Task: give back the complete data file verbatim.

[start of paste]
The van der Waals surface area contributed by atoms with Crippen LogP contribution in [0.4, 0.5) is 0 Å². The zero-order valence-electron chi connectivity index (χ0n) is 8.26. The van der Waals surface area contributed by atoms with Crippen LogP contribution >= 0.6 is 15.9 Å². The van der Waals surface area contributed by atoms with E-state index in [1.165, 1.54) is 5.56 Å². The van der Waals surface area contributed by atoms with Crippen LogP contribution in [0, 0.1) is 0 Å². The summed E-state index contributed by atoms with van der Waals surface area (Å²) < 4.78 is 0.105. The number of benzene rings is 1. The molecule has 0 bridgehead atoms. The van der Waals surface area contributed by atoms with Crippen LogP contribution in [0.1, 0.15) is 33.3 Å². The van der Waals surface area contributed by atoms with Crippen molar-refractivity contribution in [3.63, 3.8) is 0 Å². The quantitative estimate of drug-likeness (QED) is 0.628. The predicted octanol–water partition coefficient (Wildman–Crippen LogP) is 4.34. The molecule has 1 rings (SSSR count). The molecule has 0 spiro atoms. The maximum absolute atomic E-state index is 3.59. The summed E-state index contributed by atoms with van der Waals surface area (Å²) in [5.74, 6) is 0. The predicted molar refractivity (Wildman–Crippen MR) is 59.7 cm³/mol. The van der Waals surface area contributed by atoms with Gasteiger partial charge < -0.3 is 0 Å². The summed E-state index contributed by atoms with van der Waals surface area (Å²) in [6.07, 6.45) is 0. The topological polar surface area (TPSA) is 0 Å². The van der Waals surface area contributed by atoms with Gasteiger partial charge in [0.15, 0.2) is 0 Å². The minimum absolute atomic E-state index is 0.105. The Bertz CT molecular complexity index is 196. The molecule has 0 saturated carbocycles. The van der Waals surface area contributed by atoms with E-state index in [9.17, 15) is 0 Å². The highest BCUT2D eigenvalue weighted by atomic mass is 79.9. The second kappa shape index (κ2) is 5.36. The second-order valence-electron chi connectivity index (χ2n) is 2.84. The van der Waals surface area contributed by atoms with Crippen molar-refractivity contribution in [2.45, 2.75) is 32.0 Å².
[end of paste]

The van der Waals surface area contributed by atoms with Crippen LogP contribution in [0.4, 0.5) is 0 Å². The zero-order valence-electron chi connectivity index (χ0n) is 8.26. The van der Waals surface area contributed by atoms with Crippen LogP contribution >= 0.6 is 15.9 Å². The van der Waals surface area contributed by atoms with E-state index in [1.165, 1.54) is 5.56 Å². The van der Waals surface area contributed by atoms with Crippen LogP contribution in [0, 0.1) is 0 Å². The summed E-state index contributed by atoms with van der Waals surface area (Å²) < 4.78 is 0.105. The number of benzene rings is 1. The molecule has 0 bridgehead atoms. The van der Waals surface area contributed by atoms with Crippen LogP contribution in [0.1, 0.15) is 33.3 Å². The van der Waals surface area contributed by atoms with Crippen molar-refractivity contribution in [3.63, 3.8) is 0 Å². The quantitative estimate of drug-likeness (QED) is 0.628. The predicted octanol–water partition coefficient (Wildman–Crippen LogP) is 4.34. The molecule has 1 rings (SSSR count). The molecule has 0 spiro atoms. The maximum absolute atomic E-state index is 3.59. The summed E-state index contributed by atoms with van der Waals surface area (Å²) in [5.74, 6) is 0. The predicted molar refractivity (Wildman–Crippen MR) is 59.7 cm³/mol. The van der Waals surface area contributed by atoms with Gasteiger partial charge < -0.3 is 0 Å². The summed E-state index contributed by atoms with van der Waals surface area (Å²) in [6.07, 6.45) is 0. The topological polar surface area (TPSA) is 0 Å². The van der Waals surface area contributed by atoms with Gasteiger partial charge in [0.15, 0.2) is 0 Å². The minimum absolute atomic E-state index is 0.105. The Bertz CT molecular complexity index is 196. The molecule has 0 saturated carbocycles. The van der Waals surface area contributed by atoms with E-state index in [9.17, 15) is 0 Å². The highest BCUT2D eigenvalue weighted by atomic mass is 79.9. The second kappa shape index (κ2) is 5.36. The second-order valence-electron chi connectivity index (χ2n) is 2.84. The van der Waals surface area contributed by atoms with Crippen molar-refractivity contribution in [2.45, 2.75) is 32.0 Å².